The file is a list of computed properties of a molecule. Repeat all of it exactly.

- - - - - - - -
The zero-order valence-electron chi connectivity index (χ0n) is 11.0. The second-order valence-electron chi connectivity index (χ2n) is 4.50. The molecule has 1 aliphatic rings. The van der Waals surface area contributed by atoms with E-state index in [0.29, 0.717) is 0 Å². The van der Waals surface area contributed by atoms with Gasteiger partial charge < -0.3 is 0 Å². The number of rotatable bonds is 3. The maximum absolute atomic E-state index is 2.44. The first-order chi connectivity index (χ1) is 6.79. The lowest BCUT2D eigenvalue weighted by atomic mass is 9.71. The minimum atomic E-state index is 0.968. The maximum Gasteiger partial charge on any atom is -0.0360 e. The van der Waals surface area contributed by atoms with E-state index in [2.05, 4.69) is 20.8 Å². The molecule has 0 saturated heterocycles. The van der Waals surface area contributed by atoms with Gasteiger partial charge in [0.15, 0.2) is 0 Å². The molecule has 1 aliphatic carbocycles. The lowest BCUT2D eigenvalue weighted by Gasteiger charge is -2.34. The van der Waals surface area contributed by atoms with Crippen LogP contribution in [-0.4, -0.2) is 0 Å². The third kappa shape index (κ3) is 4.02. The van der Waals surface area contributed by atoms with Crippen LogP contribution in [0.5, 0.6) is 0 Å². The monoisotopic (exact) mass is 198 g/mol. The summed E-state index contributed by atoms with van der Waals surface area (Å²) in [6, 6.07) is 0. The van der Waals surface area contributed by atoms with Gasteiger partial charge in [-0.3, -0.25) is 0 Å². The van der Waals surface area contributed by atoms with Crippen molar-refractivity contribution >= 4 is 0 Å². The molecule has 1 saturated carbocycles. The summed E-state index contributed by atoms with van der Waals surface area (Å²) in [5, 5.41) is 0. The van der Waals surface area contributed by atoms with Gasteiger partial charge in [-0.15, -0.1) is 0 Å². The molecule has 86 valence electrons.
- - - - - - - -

The zero-order valence-electron chi connectivity index (χ0n) is 11.0. The second-order valence-electron chi connectivity index (χ2n) is 4.50. The molecule has 1 aliphatic rings. The van der Waals surface area contributed by atoms with E-state index in [0.29, 0.717) is 0 Å². The van der Waals surface area contributed by atoms with Gasteiger partial charge < -0.3 is 0 Å². The number of rotatable bonds is 3. The maximum absolute atomic E-state index is 2.44. The first-order chi connectivity index (χ1) is 6.79. The lowest BCUT2D eigenvalue weighted by atomic mass is 9.71. The minimum atomic E-state index is 0.968. The maximum Gasteiger partial charge on any atom is -0.0360 e. The van der Waals surface area contributed by atoms with E-state index in [2.05, 4.69) is 20.8 Å². The molecule has 0 saturated heterocycles. The van der Waals surface area contributed by atoms with Gasteiger partial charge in [0.15, 0.2) is 0 Å². The molecule has 1 aliphatic carbocycles. The lowest BCUT2D eigenvalue weighted by Gasteiger charge is -2.34. The van der Waals surface area contributed by atoms with Crippen LogP contribution in [-0.4, -0.2) is 0 Å². The third kappa shape index (κ3) is 4.02. The van der Waals surface area contributed by atoms with Crippen LogP contribution in [0.5, 0.6) is 0 Å². The monoisotopic (exact) mass is 198 g/mol. The summed E-state index contributed by atoms with van der Waals surface area (Å²) in [6, 6.07) is 0. The van der Waals surface area contributed by atoms with Gasteiger partial charge in [-0.3, -0.25) is 0 Å². The van der Waals surface area contributed by atoms with Crippen molar-refractivity contribution >= 4 is 0 Å². The molecule has 1 saturated carbocycles. The summed E-state index contributed by atoms with van der Waals surface area (Å²) in [5, 5.41) is 0. The van der Waals surface area contributed by atoms with Gasteiger partial charge in [-0.15, -0.1) is 0 Å². The molecule has 86 valence electrons.